Friday, October 30, 2009

Mikele's last day

I've had a fabulous time with this amazing company, but it's time for me to move on.

Long-time PRO Board Member and advocate, Sharon Dobson, is joining PRO as Acting Managing Director. Sharon has not only been with PRO for many years as Board Member, but has also been teaching Marketing and Business at Cal Poly for many years. The breadth of her experience will be a great asset as PRO moves forward.

Welcome Sharon! And farewell, my PRO friends!

Best wishes - Mikele

Saturday, October 17, 2009

Arr, me hearties! T'was a bodacious showin'

What a night! Great crowd, great show! I was even surprised by flowers after my pre-show talk... my last opening night with PRO had it's bitter-sweet elements.

Tonight, as always, will be just that much better - hope to see you ALL there!

Friday, October 16, 2009

Opening Night!

It's here! Tonight's the night, and we're all set to go! Hope to see you there, it's going to be a wonderful show!

Friday, October 9, 2009

More on the Major-General's song... WHO KNEW???

I found the following article fascinating - explaining all the crazy references in the Major-General's song - there is SO much more to it than I would have expected!!

The lyrics to the song follow the article so you can reference back and forth...

Special notes on Major-General's song – from Wikipedia.


Line four is a reference to The Fifteen Decisive Battles of the World by Sir Edward Creasy. This classic military history describes the great battles of the world, from "Marathon to Waterloo". When the Major-General says "order categorical", he is saying that he will organise the information not merely in a simple order, such as chronological order, but by category – sea battles vs. land battles, etc.[1] In line eighteen, the Major-General says, "I know the croaking chorus from The Frogs of Aristophanes". But all the chorus says in The Frogs is "Brek-ek-ek-ek co-ax co-ax". In line nineteen, he claims to be able to hum a fugue, but that is impossible, since a fugue requires more than one voice. In line 22, he sings "And tell you ev'ry detail of Caractacus's uniform". In John H. Foley's 1859 sculpture, Caractacus is only wearing a loin cloth, and so knowing the details of his "uniform" is not a great achievement.[2][3]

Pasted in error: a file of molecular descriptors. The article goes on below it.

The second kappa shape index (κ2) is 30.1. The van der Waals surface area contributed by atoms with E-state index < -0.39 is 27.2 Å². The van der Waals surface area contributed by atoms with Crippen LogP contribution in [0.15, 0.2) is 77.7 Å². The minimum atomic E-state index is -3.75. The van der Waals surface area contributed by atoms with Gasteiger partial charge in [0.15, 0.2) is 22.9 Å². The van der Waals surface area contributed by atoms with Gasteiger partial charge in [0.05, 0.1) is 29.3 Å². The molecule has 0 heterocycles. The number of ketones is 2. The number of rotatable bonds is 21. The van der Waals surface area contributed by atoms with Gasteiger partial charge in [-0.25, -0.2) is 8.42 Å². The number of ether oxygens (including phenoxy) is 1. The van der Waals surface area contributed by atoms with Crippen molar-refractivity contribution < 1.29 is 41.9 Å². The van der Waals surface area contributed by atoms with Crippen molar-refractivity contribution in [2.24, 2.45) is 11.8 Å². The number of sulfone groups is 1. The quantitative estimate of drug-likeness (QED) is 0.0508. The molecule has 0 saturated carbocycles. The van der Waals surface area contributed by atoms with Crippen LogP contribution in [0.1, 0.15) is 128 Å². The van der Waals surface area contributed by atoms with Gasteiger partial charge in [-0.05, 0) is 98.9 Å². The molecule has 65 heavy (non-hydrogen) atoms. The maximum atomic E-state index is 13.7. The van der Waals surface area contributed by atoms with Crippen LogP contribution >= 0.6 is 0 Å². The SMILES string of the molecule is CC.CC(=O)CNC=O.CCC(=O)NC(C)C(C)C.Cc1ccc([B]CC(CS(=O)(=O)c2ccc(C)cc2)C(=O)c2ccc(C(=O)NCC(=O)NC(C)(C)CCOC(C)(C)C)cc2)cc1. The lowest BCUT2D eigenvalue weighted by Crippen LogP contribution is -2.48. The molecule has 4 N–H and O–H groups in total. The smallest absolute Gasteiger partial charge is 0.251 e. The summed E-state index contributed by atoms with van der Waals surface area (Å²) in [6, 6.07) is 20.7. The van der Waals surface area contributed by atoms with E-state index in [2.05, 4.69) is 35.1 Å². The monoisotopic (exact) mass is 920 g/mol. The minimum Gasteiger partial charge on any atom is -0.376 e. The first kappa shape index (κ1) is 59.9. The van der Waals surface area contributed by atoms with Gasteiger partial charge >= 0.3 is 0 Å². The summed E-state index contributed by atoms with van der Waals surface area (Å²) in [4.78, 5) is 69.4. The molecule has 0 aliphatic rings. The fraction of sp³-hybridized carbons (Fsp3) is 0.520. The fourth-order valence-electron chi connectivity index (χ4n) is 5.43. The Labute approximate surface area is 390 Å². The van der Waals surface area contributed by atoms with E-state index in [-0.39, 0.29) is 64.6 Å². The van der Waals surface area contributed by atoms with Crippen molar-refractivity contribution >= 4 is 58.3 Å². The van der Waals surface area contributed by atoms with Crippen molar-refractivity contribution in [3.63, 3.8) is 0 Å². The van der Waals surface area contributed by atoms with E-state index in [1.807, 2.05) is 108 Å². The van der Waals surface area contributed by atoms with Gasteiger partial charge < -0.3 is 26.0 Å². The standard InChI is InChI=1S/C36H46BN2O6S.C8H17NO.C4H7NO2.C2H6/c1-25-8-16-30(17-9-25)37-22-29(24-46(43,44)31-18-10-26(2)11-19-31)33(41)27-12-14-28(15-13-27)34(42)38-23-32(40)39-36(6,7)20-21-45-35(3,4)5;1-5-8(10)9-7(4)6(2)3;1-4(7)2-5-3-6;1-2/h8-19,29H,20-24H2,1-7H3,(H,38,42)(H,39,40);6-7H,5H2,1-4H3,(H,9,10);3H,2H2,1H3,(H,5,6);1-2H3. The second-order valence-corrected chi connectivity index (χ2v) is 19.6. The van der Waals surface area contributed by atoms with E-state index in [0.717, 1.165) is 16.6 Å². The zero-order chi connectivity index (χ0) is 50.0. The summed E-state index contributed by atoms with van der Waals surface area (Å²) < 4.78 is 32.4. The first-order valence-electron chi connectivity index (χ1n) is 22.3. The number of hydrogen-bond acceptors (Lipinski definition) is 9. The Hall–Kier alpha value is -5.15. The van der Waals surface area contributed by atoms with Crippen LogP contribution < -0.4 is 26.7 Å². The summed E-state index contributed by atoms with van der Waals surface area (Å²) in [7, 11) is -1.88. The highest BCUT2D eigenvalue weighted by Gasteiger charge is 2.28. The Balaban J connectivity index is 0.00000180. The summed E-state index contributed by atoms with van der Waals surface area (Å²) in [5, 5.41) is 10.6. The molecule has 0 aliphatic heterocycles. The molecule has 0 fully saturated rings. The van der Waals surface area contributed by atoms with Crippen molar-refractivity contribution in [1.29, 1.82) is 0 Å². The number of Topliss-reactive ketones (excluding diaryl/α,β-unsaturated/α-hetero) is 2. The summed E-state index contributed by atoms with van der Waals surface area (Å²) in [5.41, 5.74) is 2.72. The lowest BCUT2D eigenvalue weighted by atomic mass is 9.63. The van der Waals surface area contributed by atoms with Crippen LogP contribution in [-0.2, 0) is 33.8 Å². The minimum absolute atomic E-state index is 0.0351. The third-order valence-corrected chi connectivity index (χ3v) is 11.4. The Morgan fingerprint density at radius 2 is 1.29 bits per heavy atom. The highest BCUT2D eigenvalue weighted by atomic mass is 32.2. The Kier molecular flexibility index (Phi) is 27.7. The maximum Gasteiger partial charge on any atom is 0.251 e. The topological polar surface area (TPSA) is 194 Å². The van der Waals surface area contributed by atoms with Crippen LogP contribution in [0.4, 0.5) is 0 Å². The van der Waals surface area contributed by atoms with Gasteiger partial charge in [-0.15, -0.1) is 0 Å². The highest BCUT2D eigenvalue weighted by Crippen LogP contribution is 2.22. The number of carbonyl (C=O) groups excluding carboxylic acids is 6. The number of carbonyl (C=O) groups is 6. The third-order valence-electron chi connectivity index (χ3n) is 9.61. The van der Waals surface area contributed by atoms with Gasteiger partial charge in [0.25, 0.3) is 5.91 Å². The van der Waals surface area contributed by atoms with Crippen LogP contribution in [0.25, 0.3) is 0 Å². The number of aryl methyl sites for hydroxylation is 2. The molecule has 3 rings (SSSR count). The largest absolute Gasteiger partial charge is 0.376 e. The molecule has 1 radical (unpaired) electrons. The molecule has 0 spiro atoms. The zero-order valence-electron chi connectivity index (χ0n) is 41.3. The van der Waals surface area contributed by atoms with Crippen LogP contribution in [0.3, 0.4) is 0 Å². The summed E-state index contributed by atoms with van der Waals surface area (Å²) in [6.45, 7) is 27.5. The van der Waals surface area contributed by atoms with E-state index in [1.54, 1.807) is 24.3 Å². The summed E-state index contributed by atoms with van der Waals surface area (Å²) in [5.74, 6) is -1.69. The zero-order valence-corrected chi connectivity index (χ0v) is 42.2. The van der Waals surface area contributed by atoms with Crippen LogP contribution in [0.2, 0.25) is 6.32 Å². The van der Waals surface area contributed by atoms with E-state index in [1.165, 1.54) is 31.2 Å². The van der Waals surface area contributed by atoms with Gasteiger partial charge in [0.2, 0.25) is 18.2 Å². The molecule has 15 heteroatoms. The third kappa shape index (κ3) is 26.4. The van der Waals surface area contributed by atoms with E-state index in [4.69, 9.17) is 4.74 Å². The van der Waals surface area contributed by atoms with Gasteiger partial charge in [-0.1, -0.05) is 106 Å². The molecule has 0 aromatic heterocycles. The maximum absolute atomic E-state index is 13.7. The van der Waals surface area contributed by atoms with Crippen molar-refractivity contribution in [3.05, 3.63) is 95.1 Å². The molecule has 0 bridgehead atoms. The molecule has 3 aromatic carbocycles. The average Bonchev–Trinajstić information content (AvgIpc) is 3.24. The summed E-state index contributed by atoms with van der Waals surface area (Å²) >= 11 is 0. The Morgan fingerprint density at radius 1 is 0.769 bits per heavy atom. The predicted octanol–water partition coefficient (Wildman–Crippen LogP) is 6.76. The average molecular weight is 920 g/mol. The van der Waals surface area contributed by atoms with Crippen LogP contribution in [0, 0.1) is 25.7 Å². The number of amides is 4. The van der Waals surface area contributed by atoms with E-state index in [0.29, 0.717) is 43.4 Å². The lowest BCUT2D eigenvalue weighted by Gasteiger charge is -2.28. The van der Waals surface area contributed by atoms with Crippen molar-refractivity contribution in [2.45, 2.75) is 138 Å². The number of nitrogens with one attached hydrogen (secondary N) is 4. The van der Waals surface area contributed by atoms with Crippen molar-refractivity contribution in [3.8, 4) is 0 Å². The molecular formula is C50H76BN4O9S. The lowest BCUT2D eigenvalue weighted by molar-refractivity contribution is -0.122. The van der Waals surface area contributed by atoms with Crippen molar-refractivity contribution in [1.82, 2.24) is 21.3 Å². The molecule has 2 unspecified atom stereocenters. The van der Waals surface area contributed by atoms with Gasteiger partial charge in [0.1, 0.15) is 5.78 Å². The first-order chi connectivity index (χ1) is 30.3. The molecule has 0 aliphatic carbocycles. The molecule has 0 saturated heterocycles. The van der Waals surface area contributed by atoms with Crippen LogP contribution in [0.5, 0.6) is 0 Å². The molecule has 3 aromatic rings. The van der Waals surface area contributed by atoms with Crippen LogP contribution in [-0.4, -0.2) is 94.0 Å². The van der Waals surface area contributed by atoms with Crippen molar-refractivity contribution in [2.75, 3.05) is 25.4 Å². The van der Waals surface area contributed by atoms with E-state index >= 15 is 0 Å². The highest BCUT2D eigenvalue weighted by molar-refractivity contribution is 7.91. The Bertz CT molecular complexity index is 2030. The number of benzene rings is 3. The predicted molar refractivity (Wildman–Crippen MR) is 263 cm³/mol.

In some versions of the libretto, "Mauser rifle" in line 26 is "Chassepot rifle" - the former is more common in performance. The Mauser rifle was based on the earlier Chassepot and had an improved rotating bolt system for breechloaders. First invented in 1867, the Mauser rifle was adapted by the German army in 1871, after the German victory in the Franco-Prussian War of 1870-71.[4] Subsequently, the Mauser became the more widely used rifle and the more familiar to audiences, and the lyric was changed.[5]

I am the very model of a modern Major-General,
I've information vegetable, animal, and mineral,
I know the kings of England, and I quote the fights historical
From Marathon to Waterloo, in order categorical;
I'm very well acquainted, too, with matters mathematical,
I understand equations, both the simple and quadratical,
About binomial theorem I'm teeming with a lot o' news,
With many cheerful facts about the square of the hypotenuse.
I'm very good at integral and differential calculus;
I know the scientific names of beings animalculous:
In short, in matters vegetable, animal, and mineral,
I am the very model of a modern Major-General.
I know our mythic history, King Arthur's and Sir Caradoc's;
I answer hard acrostics, I've a pretty taste for paradox,
I quote in elegiacs all the crimes of Heliogabalus,
In conics I can floor peculiarities parabolous;
I can tell undoubted Raphaels from Gerard Dows and Zoffanies,
I know the croaking chorus from The Frogs of Aristophanes!
Then I can hum a fugue of which I've heard the music's din afore,
And whistle all the airs from that infernal nonsense Pinafore.
Then I can write a washing bill in Babylonic cuneiform,